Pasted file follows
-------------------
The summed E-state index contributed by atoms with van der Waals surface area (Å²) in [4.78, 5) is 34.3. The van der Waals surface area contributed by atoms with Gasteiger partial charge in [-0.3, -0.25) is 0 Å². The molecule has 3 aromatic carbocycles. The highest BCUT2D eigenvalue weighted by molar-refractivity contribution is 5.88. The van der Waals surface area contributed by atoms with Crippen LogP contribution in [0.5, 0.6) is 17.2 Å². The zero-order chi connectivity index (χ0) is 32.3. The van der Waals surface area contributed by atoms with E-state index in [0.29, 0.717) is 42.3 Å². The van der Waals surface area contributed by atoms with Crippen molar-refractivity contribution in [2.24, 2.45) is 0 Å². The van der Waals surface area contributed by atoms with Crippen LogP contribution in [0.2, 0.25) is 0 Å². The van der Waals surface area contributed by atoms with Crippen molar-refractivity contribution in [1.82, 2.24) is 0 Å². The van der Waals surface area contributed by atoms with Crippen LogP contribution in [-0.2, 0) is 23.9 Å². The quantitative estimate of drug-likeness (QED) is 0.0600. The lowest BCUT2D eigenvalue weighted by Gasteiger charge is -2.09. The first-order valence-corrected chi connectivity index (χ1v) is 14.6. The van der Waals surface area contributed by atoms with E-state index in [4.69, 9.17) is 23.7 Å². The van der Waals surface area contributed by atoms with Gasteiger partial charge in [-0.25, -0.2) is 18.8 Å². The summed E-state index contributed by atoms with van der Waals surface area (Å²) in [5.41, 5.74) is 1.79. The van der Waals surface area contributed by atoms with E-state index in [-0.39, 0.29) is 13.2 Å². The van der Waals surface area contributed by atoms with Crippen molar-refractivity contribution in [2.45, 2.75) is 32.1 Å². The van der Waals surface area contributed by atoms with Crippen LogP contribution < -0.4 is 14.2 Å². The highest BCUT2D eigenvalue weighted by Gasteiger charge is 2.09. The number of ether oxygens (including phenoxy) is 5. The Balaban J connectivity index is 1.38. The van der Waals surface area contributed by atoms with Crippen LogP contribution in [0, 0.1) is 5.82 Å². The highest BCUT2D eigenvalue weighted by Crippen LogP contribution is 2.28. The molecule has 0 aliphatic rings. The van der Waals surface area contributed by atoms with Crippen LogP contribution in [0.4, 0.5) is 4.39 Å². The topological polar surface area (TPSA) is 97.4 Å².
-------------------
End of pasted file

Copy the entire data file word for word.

The summed E-state index contributed by atoms with van der Waals surface area (Å²) in [4.78, 5) is 34.3. The van der Waals surface area contributed by atoms with Gasteiger partial charge in [-0.3, -0.25) is 0 Å². The molecule has 3 aromatic carbocycles. The highest BCUT2D eigenvalue weighted by molar-refractivity contribution is 5.88. The van der Waals surface area contributed by atoms with Crippen LogP contribution in [0.5, 0.6) is 17.2 Å². The zero-order chi connectivity index (χ0) is 32.3. The van der Waals surface area contributed by atoms with E-state index in [0.29, 0.717) is 42.3 Å². The van der Waals surface area contributed by atoms with Crippen molar-refractivity contribution in [2.24, 2.45) is 0 Å². The van der Waals surface area contributed by atoms with Crippen LogP contribution in [0.2, 0.25) is 0 Å². The van der Waals surface area contributed by atoms with Crippen molar-refractivity contribution in [1.82, 2.24) is 0 Å². The van der Waals surface area contributed by atoms with Crippen LogP contribution in [-0.2, 0) is 23.9 Å². The quantitative estimate of drug-likeness (QED) is 0.0600. The lowest BCUT2D eigenvalue weighted by Gasteiger charge is -2.09. The first-order valence-corrected chi connectivity index (χ1v) is 14.6. The van der Waals surface area contributed by atoms with E-state index in [4.69, 9.17) is 23.7 Å². The van der Waals surface area contributed by atoms with Gasteiger partial charge in [-0.25, -0.2) is 18.8 Å². The summed E-state index contributed by atoms with van der Waals surface area (Å²) in [5.41, 5.74) is 1.79. The van der Waals surface area contributed by atoms with E-state index in [-0.39, 0.29) is 13.2 Å². The van der Waals surface area contributed by atoms with Crippen molar-refractivity contribution in [2.45, 2.75) is 32.1 Å². The van der Waals surface area contributed by atoms with Crippen LogP contribution < -0.4 is 14.2 Å². The highest BCUT2D eigenvalue weighted by Gasteiger charge is 2.09. The number of ether oxygens (including phenoxy) is 5. The Balaban J connectivity index is 1.38. The van der Waals surface area contributed by atoms with Crippen LogP contribution in [0, 0.1) is 5.82 Å². The highest BCUT2D eigenvalue weighted by Crippen LogP contribution is 2.28. The molecule has 0 aliphatic rings. The van der Waals surface area contributed by atoms with Crippen LogP contribution in [0.4, 0.5) is 4.39 Å². The topological polar surface area (TPSA) is 97.4 Å².